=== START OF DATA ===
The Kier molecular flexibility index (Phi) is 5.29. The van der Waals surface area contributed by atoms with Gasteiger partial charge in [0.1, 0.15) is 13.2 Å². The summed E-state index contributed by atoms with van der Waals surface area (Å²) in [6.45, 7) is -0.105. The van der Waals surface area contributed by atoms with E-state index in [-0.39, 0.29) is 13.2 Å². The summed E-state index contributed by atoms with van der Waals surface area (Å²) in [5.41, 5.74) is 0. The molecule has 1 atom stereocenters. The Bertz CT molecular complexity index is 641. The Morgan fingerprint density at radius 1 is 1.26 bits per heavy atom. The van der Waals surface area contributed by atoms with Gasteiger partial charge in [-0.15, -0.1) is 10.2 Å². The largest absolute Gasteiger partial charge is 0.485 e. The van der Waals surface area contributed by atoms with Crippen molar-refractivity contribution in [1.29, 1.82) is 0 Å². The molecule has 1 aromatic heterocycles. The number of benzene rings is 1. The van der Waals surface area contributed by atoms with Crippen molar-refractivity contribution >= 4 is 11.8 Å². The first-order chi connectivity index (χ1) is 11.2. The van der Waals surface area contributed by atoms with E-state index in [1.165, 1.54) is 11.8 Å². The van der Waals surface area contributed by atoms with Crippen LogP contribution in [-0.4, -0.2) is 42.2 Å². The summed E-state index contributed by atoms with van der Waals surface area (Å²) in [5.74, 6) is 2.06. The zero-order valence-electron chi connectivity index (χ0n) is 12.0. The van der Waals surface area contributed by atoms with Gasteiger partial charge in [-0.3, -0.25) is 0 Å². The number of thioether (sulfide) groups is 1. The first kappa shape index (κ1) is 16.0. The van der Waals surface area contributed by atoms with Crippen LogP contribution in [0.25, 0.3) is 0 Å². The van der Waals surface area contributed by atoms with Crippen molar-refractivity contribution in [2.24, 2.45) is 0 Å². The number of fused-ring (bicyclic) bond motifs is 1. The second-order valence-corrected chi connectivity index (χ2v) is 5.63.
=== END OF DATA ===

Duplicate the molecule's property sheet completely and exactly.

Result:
The Kier molecular flexibility index (Phi) is 5.29. The van der Waals surface area contributed by atoms with Gasteiger partial charge in [0.1, 0.15) is 13.2 Å². The summed E-state index contributed by atoms with van der Waals surface area (Å²) in [6.45, 7) is -0.105. The van der Waals surface area contributed by atoms with E-state index in [-0.39, 0.29) is 13.2 Å². The summed E-state index contributed by atoms with van der Waals surface area (Å²) in [5.41, 5.74) is 0. The molecule has 1 atom stereocenters. The Bertz CT molecular complexity index is 641. The Morgan fingerprint density at radius 1 is 1.26 bits per heavy atom. The van der Waals surface area contributed by atoms with Gasteiger partial charge in [-0.15, -0.1) is 10.2 Å². The largest absolute Gasteiger partial charge is 0.485 e. The van der Waals surface area contributed by atoms with Crippen molar-refractivity contribution in [1.29, 1.82) is 0 Å². The molecule has 1 aromatic heterocycles. The number of benzene rings is 1. The van der Waals surface area contributed by atoms with Crippen molar-refractivity contribution >= 4 is 11.8 Å². The first-order chi connectivity index (χ1) is 11.2. The van der Waals surface area contributed by atoms with E-state index in [1.165, 1.54) is 11.8 Å². The van der Waals surface area contributed by atoms with Crippen LogP contribution in [-0.4, -0.2) is 42.2 Å². The summed E-state index contributed by atoms with van der Waals surface area (Å²) in [5.74, 6) is 2.06. The zero-order valence-electron chi connectivity index (χ0n) is 12.0. The van der Waals surface area contributed by atoms with Gasteiger partial charge in [-0.3, -0.25) is 0 Å². The number of thioether (sulfide) groups is 1. The first kappa shape index (κ1) is 16.0. The van der Waals surface area contributed by atoms with Crippen LogP contribution in [0.25, 0.3) is 0 Å². The van der Waals surface area contributed by atoms with Crippen molar-refractivity contribution in [2.24, 2.45) is 0 Å². The number of fused-ring (bicyclic) bond motifs is 1. The second-order valence-corrected chi connectivity index (χ2v) is 5.63.